organisms in our intestines or our immune system etc). Preservatives have changed the way we use food. But look at the incidence of cancers, autoimmune diseases cardiovascular problems in western countries. Do we need to follow suit. Is their dietary model ideal.

from:  jyothi
Posted on: Aug 12, 2013 at 17:16 IST

If food security is concern of our government then they must focus on such GMO/alternate techniques which can use alternate techniqes of crop production,like hydroponics and aeroponics to get significant yield and that too without effecting the bio-diversity. Heavy investment in these field is a must.

from:  akash
Posted on: Aug 12, 2013 at 17:01 IST

India... Wake up ... our government is not for the people...

Please educate the people of the effects of any technology and ask for their opinion and take sustainable growth as target than high yeild for one time.

their should always be people's interest and health should be of high importance than profit.

from:  Durga
Posted on: Aug 12, 2013 at 16:36 IST

Aruna R has put all the facts together. if India Govt has to take a decision, it should be based on the four reports that she has highlighted. Good, credible reports and all from the best and most objective quarters.

But the big question is will our Prime Minister and his Agriculture Minister keep farmers, public and environmental concerns above Monsanto and their poison-profit interest.

from:  Sridhar R
Posted on: Aug 12, 2013 at 16:27 IST

Already we have faced natural disasters, political disasters please dont introduce agriculture disaster

from:  Charan Reddy
Posted on: Aug 12, 2013 at 15:59 IST

Rather than promoting this GMO food aggressively, the government (especially agri ministry) should choose to promote the age old proven techniques to improve yeild. There are many organic (or natural) farmers who have pratically shown that it is possible to get more yields with indigenous seeds than GMO seeds without even using the chemical fertilisers and pesticides. There are some Krishi Vigyan Kendras which have successfully demonstrated the benefits of organic farming to lots of farmers thus converting them to this sustainable way of farming. Lot of state govts too recognised the value of sustainable agriculture (organic farming with bio fertilisers and pesticides) and promoting them by allotting significant funds. Instead of following sustainable agricultural approach, going to GMO seeds is suicidal. I appreciate the work of Aruna ji and other supporters of sustainable farming for their dedication towards this cause and efforts.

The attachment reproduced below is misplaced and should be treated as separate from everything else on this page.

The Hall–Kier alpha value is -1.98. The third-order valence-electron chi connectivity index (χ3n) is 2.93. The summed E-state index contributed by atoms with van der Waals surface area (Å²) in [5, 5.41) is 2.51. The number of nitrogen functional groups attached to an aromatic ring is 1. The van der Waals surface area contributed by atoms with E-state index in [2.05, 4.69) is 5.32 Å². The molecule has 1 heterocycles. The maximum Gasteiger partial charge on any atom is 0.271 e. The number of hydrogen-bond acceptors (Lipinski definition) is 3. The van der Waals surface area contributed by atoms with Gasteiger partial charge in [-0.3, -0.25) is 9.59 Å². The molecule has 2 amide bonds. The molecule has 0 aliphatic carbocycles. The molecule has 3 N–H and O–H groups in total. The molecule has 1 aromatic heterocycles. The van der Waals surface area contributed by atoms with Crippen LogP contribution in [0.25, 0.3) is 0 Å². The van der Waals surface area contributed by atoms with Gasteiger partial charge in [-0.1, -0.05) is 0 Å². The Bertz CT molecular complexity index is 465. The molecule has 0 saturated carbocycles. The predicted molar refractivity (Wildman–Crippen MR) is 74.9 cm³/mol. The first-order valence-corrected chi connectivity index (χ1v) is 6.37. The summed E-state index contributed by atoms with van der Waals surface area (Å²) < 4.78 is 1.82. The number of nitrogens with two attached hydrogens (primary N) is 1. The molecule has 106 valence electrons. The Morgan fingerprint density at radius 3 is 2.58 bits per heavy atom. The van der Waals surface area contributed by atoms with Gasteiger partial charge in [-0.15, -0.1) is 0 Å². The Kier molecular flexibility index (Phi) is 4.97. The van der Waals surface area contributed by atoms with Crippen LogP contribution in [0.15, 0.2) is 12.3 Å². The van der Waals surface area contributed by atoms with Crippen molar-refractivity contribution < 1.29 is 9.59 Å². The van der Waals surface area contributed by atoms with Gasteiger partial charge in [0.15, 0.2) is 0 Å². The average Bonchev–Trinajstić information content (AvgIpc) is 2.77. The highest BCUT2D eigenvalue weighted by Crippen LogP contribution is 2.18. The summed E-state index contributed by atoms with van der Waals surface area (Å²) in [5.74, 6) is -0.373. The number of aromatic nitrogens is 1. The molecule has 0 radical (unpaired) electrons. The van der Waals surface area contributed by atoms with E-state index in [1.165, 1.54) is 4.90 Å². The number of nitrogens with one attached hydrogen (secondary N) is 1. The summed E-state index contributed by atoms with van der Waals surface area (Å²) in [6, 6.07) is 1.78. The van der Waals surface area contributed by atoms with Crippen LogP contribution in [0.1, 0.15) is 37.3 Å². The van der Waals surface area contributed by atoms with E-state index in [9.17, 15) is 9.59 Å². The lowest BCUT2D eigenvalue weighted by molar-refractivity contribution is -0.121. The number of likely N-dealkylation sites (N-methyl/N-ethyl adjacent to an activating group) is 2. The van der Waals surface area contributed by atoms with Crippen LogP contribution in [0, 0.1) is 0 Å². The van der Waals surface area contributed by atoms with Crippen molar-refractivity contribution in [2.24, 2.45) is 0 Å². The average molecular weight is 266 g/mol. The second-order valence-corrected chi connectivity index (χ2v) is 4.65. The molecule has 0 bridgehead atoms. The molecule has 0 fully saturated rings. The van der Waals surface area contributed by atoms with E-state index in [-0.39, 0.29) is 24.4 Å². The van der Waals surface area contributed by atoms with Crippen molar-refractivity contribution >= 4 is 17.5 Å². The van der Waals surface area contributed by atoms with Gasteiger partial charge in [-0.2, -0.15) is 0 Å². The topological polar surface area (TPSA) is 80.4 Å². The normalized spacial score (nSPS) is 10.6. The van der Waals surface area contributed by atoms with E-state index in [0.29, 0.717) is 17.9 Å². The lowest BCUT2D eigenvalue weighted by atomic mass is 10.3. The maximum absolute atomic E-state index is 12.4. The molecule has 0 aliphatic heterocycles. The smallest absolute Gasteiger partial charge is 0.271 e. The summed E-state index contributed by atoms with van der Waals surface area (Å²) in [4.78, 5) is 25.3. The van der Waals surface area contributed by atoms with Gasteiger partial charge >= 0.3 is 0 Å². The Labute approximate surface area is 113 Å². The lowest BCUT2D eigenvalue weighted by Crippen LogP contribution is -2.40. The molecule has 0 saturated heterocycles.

from:  srikanth gangineni
Posted on: Aug 12, 2013 at 15:02 IST

I totally agree with this view:"We should try to continue cultivation of our indigenous species and improve yield with modern methods rather than GM crops".

from:  Dr. D. Venkataraghava Reddy
Posted on: Aug 12, 2013 at 14:28 IST

If this is allowed then it is a bigger disaster than any thing that we have seen so far. Economically we will loose our independence.

from:  K Kiran Kumar
Posted on: Aug 12, 2013 at 14:20 IST

Monsanto and other big giants proposing the GM crops have identified Indians as the fools who can take whatever Monsanto proposes just with a little bribe,after EU closed their doors.
Can Indian citizens be included in the decision making atleast in matters concerning their very own health and environment and not New Delhi act on its own.

from:  Archana
Posted on: Aug 12, 2013 at 13:41 IST

The story of Indigo Farming that started with colonialism, continuing now at an accelerated pace.

from:  BMPrasad
Posted on: Aug 12, 2013 at 13:37 IST

We should try to continue cultivation of our indigenous species and improve yield with modern methods rather than GM crops.

from:  Sree
Posted on: Aug 12, 2013 at 13:22 IST

Thanks for the article.
It is evident that the govt is using false propaganda to encourage GM crops.
The GM industry is not open about its lab tests. Other industries like chemical, cosmetics, etc are made to submit a lot more test reports of long term exposure than GM company Monsanto.

from:  Abhinav
Posted on: Aug 12, 2013 at 13:08 IST

This is the trend of govt , the govt forms committee by committee, it will stop only when some committee gives a favorable report, what is the point in having 4th report on GM corps when the first report it self says it is not good for our country to have GMO crops.

When all the countries moves from technology then India opts , take the case of nuclear power plants and now GMO .

India should run by good governance not by good lobbying .

from:  manohar
Posted on: Aug 12, 2013 at 12:59 IST

Can someone effective raise a pitch to add punishment for failing to check all dimentions involved - prior to approving any deal? Also, media should highlight people involved in committees and their background and achievements - on the regular basis. We see CBI chiefs, Defence chiefs, etc being appointed and we hardly know the contender's and their background. I believe this will bring more light to we, the end readers and sufferers.

from:  Avinash Baranwal
Posted on: Aug 12, 2013 at 12:38 IST

Wonderful articlle, Aruna

from:  John Santiago
Posted on: Aug 12, 2013 at 12:24 IST

The crux of this article is the claim that, "in 20 years in US, GM crops yield lower than non-GM crops and that fertilizer yield on these crops is going down."